Dear teachers: You’ve got this.3 min read
Below is the text from the video above.
This might be the hardest year so far of your entire teaching career. You may have never been this stressed before. Never felt this much pressure. Had this much work to do. Felt this isolated. If you’re like many, this has been the hardest year of your career so far. but I’m guessing this isn’t the first hard year you’ve had as a teacher. Meaning, while you may not have been here before, this ain’t your first rodeo.
You’ve had to adapt in the past, work under pressure, deal with technical difficulties, work through uncertainty, you’ve had to struggle. I wish this weren’t the case, but teaching is usually challenging and so you aren’t new to challenges. But you are new to teaching during pandemics. You might be new to leading a virtual classroom or one in which kids have to sit apart from each other while wearing masks. You might be new to the uncertainty of what tomorrow is going to look like in the classroom. But because of the unique skills you’ve developed as a teacher before the pandemic, you have what it takes to make it through it. It may not always feel like that, especially on those extra hard days, but you’re still here. you’ve made it this far, and you’ve helped your students make it as well. so keep using those skills and traits that you’ve developed as an educator to find new ways to keep making it. To find new ways to help your students keep engaging. Discover new ways to thrive during this time.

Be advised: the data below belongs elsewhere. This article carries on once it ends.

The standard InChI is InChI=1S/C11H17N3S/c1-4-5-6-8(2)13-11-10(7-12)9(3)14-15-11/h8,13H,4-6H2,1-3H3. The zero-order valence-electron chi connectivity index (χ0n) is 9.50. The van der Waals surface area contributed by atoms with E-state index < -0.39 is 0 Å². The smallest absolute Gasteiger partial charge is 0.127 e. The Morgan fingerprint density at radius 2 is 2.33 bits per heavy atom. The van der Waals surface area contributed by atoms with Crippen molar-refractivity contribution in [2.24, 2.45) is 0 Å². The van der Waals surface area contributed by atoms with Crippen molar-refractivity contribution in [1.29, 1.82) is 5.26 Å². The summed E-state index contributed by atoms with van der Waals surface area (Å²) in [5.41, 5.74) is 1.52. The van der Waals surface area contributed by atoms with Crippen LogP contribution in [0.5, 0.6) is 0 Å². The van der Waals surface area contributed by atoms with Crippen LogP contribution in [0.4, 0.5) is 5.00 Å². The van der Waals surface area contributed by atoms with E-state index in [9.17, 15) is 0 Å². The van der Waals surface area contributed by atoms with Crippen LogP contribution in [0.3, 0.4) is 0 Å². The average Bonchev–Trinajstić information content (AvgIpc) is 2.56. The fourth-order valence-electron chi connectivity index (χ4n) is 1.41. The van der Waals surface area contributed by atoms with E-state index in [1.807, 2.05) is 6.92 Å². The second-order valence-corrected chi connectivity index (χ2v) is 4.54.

You have what it takes. When you look at your life as an unfolding story, you see that it was through the challenges and struggles that you obtained the skills and gained the strength that help you in future struggles. Dealing with a Wi-Fi outage 3 years ago helped teach you how to deal with technical difficulties now when your Zoom meeting crashes. Figuring out how to calm a parent down at conferences last year probably taught you something about how to communicate with parents now in this tense time. Having a lesson you thought was awesome utterly fail has prepared for the lessons now that will sometimes inevitably fail.
The struggle made you stronger.
Which begs the question, how is this struggle that we’re in now going to make you stronger later on. What skills will you have because of teaching during a pandemic that will serve you once this pandemic is over? How might you be a better teacher when all of this is said and done?
This isn’t about finding a silver lining and just being positive in the midst of a challenging time. It’s about becoming aware of the undeniable fact that we grow in hardship. That growth doesn’t happen at the summit of the mountain at the place where it’s all good, but it happens down in the valley. And so keep using those tools in your arsenal that you gained from your time as an educator before the pandemic, and keep an eye out for new ones that you are developing during it. You’ve got this.